Enhanced peak growth of global vegetation and its key mechanisms

Abstract

The annual peak growth of vegetation is critical in characterizing the capacity of terrestrial ecosystem productivity and shaping the seasonality of atmospheric CO2 concentrations. The recent greening of global lands suggests an increasing trend of terrestrial vegetation growth, but whether or not the peak growth has been globally enhanced still remains unclear. Here, we use two global datasets of gross primary productivity (GPP) and a satellite-derived Normalized Difference Vegetation Index (NDVI) to characterize recent changes in annual peak vegetation growth (that is, GPPmax and NDVImax). We demonstrate that the peak in the growth of global vegetation has been linearly increasing during the past three decades. About 65% of the NDVImax variation is evenly explained by expanding croplands (21%), rising CO2 (22%) and intensifying nitrogen deposition (22%). The contribution of expanding croplands to the peak growth trend is substantiated by measurements from eddy-flux towers, sun-induced chlorophyll fluorescence and a global database of plant traits, all of which demonstrate that croplands have a higher photosynthetic capacity than other vegetation types. The large contribution of CO2 is also supported by a meta-analysis of 466 manipulative experiments and 15 terrestrial biosphere models. Furthermore, we show that the contribution of GPPmax to the change in annual GPP is less in the tropics than in other regions. These multiple lines of evidence reveal an increasing trend in the peak growth of global vegetation. The findings highlight the important roles of agricultural intensification and atmospheric changes in reshaping the seasonality of global vegetation growth.

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Fig. 1: Enhanced monthly vegetation growth peak.
Fig. 2: Attribution of peak monthly vegetation growth (NDVImax).
Fig. 3: Higher photosynthetic capacity of croplands.
Fig. 4: Attribution of peak GPP trends (GPPmax) using factorial simulations of the ensemble mean of models with (+nitrogen) and without (−nitrogen) a coupled carbon–nitrogen cycle.
Fig. 5: Correlation of MTE GPPmax with annual GPP.
Fig. 6: Relationship between measured NPP and GPP.

Data availability

The MTE GPP datasets are available at https://www.bgc-jena.mpg.de/geodb/projects/Home.php. The Advanced Very High Resolution Radiometer GIMMS-NDVI3g datasets are available at https://ecocast.arc.nasa.gov/data/pub/gimms/3g.v0. The GOME-2 SIF datasets are available at https://avdc.gsfc.nasa.gov/pub/data/satellite/MetOp/GOME_F. The MODIS EVI data are available from the NASA Land Processes Distributed Active Archive Center at https://lpdaac.usgs.gov. The in situ GPP observations are available from FLUXNET2015 at http://fluxnet.fluxdata.org/data/fluxnet2015-dataset/. The Vcmax data are available from the TRY database15 at http://www.try-db.org. The CRU TS 3.23 climate datasets are available from the CRU (https://crudata.uea.ac.uk/cru/data/hrg/). The shortwave radiation datasets are available from the Terrestrial Hydrology Research Group at http://hydrology.princeton.edu/data/pgf/v2/0.5deg/monthly/. The MsTMIP modelling results are available at https://nacp.ornl.gov/mstmipdata/.

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Acknowledgements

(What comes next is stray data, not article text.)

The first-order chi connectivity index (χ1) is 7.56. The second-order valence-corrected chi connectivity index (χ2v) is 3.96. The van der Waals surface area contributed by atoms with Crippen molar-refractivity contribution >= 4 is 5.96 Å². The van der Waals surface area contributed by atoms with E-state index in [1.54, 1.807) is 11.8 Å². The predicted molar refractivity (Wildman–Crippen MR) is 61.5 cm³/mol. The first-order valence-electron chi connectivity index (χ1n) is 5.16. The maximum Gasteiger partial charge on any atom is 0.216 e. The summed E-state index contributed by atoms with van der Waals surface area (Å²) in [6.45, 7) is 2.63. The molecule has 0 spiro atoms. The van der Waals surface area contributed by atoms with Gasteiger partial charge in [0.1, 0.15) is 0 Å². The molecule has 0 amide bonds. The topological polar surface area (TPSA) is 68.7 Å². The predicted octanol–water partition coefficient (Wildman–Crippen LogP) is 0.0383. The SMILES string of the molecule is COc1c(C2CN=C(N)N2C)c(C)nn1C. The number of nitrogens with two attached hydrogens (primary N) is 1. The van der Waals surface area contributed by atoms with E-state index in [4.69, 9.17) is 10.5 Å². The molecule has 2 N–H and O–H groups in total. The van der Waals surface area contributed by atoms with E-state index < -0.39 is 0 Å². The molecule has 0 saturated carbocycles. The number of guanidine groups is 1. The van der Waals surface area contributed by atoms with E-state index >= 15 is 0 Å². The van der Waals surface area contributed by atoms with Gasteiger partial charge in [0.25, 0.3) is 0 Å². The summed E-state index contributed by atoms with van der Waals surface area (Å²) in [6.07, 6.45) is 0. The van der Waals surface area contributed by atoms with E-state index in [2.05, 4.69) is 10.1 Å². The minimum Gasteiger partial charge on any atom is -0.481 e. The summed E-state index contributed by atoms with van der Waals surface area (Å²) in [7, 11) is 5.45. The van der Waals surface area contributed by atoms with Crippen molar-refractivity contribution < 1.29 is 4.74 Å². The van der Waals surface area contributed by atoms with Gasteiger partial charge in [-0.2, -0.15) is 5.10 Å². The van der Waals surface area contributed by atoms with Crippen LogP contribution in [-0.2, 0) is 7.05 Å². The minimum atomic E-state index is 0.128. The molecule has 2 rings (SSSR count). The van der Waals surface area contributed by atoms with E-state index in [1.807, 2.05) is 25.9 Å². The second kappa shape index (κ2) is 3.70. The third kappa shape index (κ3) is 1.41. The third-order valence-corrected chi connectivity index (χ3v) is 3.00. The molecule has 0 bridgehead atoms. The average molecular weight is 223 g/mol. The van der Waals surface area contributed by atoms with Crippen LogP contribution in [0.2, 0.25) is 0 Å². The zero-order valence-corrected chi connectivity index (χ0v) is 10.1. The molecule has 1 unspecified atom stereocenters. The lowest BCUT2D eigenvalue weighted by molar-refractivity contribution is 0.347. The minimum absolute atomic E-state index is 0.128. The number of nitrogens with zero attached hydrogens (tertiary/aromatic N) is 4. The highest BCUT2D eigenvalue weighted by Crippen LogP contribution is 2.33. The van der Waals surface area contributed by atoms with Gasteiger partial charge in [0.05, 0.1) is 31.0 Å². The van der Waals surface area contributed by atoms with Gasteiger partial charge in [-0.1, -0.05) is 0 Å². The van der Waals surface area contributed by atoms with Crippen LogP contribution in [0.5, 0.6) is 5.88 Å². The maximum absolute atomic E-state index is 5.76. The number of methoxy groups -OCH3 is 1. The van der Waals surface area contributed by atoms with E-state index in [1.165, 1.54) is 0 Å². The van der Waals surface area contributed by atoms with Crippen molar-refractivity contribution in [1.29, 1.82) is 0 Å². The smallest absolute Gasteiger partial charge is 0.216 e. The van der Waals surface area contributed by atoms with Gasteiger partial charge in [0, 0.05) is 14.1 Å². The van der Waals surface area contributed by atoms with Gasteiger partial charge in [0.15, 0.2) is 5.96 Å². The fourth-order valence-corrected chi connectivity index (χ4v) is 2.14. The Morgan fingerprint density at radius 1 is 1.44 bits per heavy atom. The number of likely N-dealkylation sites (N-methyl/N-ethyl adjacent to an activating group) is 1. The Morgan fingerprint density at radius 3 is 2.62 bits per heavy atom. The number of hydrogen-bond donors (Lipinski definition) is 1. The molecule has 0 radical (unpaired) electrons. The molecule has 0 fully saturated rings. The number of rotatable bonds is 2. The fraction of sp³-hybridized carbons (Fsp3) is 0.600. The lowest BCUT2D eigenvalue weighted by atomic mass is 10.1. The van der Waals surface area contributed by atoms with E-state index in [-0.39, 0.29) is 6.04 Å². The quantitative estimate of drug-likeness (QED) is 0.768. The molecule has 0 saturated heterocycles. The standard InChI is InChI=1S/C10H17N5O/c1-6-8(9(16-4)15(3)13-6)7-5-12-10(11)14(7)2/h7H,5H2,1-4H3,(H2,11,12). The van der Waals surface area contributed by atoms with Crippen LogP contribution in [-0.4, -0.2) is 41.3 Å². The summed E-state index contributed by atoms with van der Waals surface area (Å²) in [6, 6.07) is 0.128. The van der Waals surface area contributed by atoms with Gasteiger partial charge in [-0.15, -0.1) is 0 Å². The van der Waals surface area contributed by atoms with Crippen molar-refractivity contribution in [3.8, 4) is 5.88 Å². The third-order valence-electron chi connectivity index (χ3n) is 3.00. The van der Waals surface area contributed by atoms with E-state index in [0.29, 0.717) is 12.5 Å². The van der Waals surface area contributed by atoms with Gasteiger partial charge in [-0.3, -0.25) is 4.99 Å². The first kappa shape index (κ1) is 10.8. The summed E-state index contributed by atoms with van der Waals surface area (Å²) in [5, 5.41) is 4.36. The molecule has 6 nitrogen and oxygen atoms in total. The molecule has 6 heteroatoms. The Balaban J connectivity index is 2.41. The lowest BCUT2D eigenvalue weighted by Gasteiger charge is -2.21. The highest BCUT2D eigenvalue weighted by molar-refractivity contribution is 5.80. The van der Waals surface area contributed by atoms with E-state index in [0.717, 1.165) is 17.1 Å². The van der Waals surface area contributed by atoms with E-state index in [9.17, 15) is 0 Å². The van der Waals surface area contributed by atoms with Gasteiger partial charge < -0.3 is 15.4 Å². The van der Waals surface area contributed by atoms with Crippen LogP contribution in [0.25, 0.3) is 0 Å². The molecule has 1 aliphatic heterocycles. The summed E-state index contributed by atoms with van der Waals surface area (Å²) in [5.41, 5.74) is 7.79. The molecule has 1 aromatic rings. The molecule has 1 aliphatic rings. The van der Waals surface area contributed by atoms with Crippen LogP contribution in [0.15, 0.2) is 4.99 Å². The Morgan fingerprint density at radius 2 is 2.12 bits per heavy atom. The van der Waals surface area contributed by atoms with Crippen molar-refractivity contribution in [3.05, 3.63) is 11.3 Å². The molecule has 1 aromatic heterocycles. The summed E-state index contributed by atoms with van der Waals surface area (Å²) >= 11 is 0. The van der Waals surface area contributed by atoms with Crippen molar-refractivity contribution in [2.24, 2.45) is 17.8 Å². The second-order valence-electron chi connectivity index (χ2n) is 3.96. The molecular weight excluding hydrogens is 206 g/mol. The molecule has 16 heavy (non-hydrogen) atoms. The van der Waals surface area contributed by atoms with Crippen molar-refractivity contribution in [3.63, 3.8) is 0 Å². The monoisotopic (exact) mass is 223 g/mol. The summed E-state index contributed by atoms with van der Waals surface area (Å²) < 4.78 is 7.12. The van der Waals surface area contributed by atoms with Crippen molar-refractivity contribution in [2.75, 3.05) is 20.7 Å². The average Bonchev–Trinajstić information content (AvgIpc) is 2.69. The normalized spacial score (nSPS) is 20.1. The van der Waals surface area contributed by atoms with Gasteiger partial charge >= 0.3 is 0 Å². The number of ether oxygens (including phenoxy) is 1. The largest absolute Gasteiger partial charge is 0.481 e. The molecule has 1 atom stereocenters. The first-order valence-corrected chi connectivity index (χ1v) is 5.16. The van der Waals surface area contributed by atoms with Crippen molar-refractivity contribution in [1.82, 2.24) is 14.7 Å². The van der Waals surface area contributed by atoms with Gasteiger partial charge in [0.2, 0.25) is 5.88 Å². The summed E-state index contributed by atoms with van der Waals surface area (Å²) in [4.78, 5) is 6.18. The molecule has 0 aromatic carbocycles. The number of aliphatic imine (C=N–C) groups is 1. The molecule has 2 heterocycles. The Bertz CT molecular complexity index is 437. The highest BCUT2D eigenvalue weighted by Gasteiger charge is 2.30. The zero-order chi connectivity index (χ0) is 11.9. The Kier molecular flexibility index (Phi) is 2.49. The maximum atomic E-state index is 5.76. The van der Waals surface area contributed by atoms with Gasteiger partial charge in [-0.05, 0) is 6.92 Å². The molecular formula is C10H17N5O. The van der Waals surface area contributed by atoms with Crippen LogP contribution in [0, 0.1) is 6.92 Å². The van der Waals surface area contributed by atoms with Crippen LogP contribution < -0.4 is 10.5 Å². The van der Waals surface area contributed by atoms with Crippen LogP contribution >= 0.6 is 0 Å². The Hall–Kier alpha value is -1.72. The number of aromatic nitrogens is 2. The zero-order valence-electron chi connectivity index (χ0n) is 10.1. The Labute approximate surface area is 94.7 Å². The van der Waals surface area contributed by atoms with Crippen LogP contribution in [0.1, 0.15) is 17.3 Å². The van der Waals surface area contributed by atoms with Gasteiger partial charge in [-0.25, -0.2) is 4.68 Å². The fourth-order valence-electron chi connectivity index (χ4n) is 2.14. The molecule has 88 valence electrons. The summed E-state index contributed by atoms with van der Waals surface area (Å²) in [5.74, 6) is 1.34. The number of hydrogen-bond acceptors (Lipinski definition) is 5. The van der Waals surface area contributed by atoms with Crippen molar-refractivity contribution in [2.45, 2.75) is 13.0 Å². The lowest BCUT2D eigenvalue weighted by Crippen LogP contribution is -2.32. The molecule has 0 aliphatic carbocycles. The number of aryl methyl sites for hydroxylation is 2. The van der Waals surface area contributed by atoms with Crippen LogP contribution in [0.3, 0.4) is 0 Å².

This work was financially supported by the National Key R&D Program of China (2017YFA0604603), National Natural Science Foundation (31430015, 41601099 and 41630528) and National 1000 Young Talents Program of China. We thank all the people who worked to provide data for this study, particularly the MsTMIP modelling group. We are grateful for receiving MTE GPP products from MPI-BGC, biweekly NDVI data from the GIMMS team, MODIS EVI products from USGS, climate-forcing data from CRU and Princeton University, CO2 site data from NOAA, and GOME-2 SIF retrievals from Eumetsat. We further thank the TRY initiative for plant traits (http://www.try-db.org). The TRY initiative and database are hosted, developed and maintained by J. Kattge and G. Bönisch (MPI-BGC). The eddy-covariance data of FLUXNET used in this study were mainly acquired by the following networks: AmeriFlux, GHG-Europe, SOERE, FORE-T, the Fluxnet-Canada Research Network (supported by CFCAS, NSERC, BIOCAP, Environment Canada and NRCan), GreenGrass, KoFlux, LBA, NECC, OzFlux, TCOS-Siberia and USCCC. The vector map data were made using Natural Earth. J.B.F. contributed to this paper from the Jet Propulsion Laboratory, California Institute of Technology, under a contract with NASA, and support was provided by the IDS programme.

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J.X. designed the study. K.H. performed the analysis. J.X. and K.H. wrote the first draft. Y.L., Y.Wang, A.A., J.C., E.C., Z.L., J.W., Y.Q., X.X., L.Y. and C.B. contributed to the idea development. C.S., D.N.H., R.B.C., Y.F., J.B.F., A.M.M., K.S. and Y.Wei provided the modelling results. All authors interpreted the results and revised the manuscript.

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Correspondence to Jianyang Xia.

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Supplementary Information

Supplementary Figures 1–15, Supplementary Tables 1–2 and Supplementary References

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Supplementary Data 1

Eddy covariance flux tower data from 125 flux sites (including forest, grassland and cropland) across the globe

Supplementary Data 2

Database of 466 studies identified in a meta-analysis that investigate the response of plant growth under warming, nitrogen addition and elevated levels of CO2

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Huang, K., Xia, J., Wang, Y. et al. Enhanced peak growth of global vegetation and its key mechanisms. Nat Ecol Evol 2, 1897–1905 (2018). https://doi.org/10.1038/s41559-018-0714-0

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